At nearly every college, university, and now even the private schools in the country you'll find a position, if not department, dedicated to the job of diversity inclusion. While certainly, a hot trend, more diverse college campuses are the future as evidenced by the changing demographics.
RBC.com defines diversity as any dimension that can be used to differentiate groups and people from one another while showing appreciations of differences in ethnicity, gender, age, national origin, disability, sexual orientation, and religion.
Conversely, inclusion is a state of being valued, respected and supported and creating an environment and culture where each person can achieve his or her full potential.
When you think about it, these two concepts are quite contrary, opposites in fact. Can we highlight individuality while asking for togetherness? Here in lies the challenge with Diversity Inclusion. While on the surface a noble concept, but for many schools it's a Utopian environment that we can only aspire to. However, with the most diverse institutions realizing the greatest success, forward-thinking educators must look to diversify their student bodies, faculty, and staff. Here are six tools for attaining a more diverse college campus.
In an effort not to get too far ahead of ourselves, let's discuss why diversity is important and why your campus should invest in it. Contrary to commonly held belief, we do not live in a post-racial society devoid of racial bias. We are even less removed from the fight for equality on issues surrounding gender, sexuality, and religion. Even those without malicious intent are guilty of blind spots. These unintended biases that affect our behavior or block our awareness of other's challenges mandate that diversity must be an intentional process and in fact rarely occurs organically.
As institutions of higher learning, it's important that we ourselves take stock of the lessons of the recent social and political climate. Its proven that we, as global citizens, have failed to listen to one another. Diversity in our schools may assist efforts to do so by developing wide-ranging viewpoints and ideas within our society. There is value in diverse environments, shared experiences and perspectives. These differences only enhance education and bring out the best for the future. Above all, a commitment to multiculturalism creates a clear competitive advantage over the competition that is reluctant to do so. By providing programs and curriculum that encourage the success and retention of diverse faculty and students, you can attract, retain and develop more talent and have better stories to tell.
What's more, this approach, by a measure of numbers, allows you to draw from the largest possible pool of talent. At the leadership levels, diverse environments drive innovation, improved and more globally informed decision-making and help institutions to become more ingrained and relevant citizens in the communities in which they reside. By increasing measures of accountability, you can demonstrate that diversity is a top/ down commitment which empowers faculty and staff and develops better leaders.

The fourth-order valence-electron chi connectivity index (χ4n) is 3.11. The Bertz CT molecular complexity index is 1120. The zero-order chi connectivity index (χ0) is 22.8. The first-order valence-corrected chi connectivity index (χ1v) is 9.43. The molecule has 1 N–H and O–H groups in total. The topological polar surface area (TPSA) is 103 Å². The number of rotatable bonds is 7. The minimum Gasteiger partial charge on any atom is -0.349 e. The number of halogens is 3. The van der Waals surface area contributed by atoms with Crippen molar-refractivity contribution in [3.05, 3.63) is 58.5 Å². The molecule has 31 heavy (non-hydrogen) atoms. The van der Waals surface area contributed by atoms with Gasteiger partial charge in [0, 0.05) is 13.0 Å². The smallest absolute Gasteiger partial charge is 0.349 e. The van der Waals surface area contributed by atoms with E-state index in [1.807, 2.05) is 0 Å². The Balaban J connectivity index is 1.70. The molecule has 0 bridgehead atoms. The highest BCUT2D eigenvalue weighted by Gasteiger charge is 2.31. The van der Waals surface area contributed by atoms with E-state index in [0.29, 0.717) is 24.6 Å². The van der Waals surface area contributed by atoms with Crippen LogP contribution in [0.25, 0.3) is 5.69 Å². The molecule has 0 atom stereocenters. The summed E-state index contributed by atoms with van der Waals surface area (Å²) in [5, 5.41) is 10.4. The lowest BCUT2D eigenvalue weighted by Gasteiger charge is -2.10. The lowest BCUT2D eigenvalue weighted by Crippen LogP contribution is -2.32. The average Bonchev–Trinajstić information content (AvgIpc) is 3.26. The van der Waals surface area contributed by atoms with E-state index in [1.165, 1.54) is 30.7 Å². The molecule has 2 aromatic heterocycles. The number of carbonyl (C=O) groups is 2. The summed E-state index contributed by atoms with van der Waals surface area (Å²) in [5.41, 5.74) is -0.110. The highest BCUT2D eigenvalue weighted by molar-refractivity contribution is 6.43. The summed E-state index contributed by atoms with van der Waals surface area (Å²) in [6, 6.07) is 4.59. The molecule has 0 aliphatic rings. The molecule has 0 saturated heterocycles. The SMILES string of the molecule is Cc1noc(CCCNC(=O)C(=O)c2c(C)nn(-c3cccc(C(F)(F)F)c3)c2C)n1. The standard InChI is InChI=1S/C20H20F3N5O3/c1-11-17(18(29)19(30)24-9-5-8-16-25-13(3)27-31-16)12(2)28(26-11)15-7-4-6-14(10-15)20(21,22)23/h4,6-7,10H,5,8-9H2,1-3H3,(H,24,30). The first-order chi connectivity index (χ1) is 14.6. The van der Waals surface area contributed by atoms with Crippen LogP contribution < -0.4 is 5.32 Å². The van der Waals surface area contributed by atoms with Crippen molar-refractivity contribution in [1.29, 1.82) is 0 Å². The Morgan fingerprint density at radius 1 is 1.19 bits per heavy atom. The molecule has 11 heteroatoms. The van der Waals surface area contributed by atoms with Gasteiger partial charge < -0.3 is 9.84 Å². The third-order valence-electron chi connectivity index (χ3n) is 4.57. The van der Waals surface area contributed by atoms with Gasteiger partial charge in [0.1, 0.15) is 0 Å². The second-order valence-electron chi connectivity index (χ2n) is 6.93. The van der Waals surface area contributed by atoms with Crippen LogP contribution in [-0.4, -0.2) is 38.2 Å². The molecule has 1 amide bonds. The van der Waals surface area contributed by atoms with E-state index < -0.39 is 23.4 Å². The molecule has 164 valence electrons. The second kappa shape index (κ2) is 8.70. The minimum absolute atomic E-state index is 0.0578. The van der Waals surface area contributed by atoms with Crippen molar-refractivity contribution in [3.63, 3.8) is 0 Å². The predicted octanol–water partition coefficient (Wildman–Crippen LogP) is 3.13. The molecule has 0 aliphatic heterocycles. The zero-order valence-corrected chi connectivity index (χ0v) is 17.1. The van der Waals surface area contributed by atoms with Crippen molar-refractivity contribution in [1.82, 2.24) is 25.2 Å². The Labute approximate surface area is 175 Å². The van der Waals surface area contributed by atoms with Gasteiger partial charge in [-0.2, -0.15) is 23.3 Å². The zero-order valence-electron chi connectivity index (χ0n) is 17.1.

Now that we know why diversity is important, let's discuss how we accomplish it.
Having a diversity inclusion department is great, but if there is no buy-in and support from the administration, they'll just be collecting a check. The administration and board of directors must understand that a diverse student body, faculty and staff is not only the right thing to do but will help improve the bottom line.
Your diversity infusion strategy must start with how you recruit students and hire employees. Develop a hiring strategy to make your faculty, more diversified. Start with your existing students and current employees. Ask them for referrals. Consider hosting a focus group to gain insights on your blind spots and to develop best practices on how to best recruit diverse talent. Of course, hiring an agency with experience in the multicultural arena is also a great step (wink, wink!)
Unfortunately, when you don't have a sound strategy, it can lead to a one-dimensional approach to diversity. Attracting multicultural students and staff is great but if you have no plan for them when they arise, you can expect most won't stay. This is even more tragic than not recruiting them at all.
Your campus culture must promote inclusiveness. While many groups may have felt unwelcome in the past, it's important to leverage communication tools and marketing that is inclusive and intentionally demonstrates that intolerance will no longer be accepted.
While the Harvey Weinstein revelation and subsequent sexual harrassment fallout have opened our eyes to a world of men abusing power, its also forced organizations everywhere to be introspective and examine policies. This is a great opportunity for comprehensive training and reform. Developing a diverse learning environment requires that diverse students, the most vulnerable among us, feel comfortable and included in the culture in order to be successful. Invest in staff and faculty training that addresses topics such as:
While easier said than done, the key is to remain committed. Diversity doesn't happen overnight and can't happen unless there's a systemic shift in thinking and culture and it starts from the top. Regardless of your efforts, there will be students and even faculty and staff that are reluctant to your more concerted commitment toward diversity. Its important to stay the course. Remember, you've open the doors and welcomed a new community. Closing the doors behind them is dangerous. Understand this is a long-term commitment and one that will reap benefits and rewards in the end.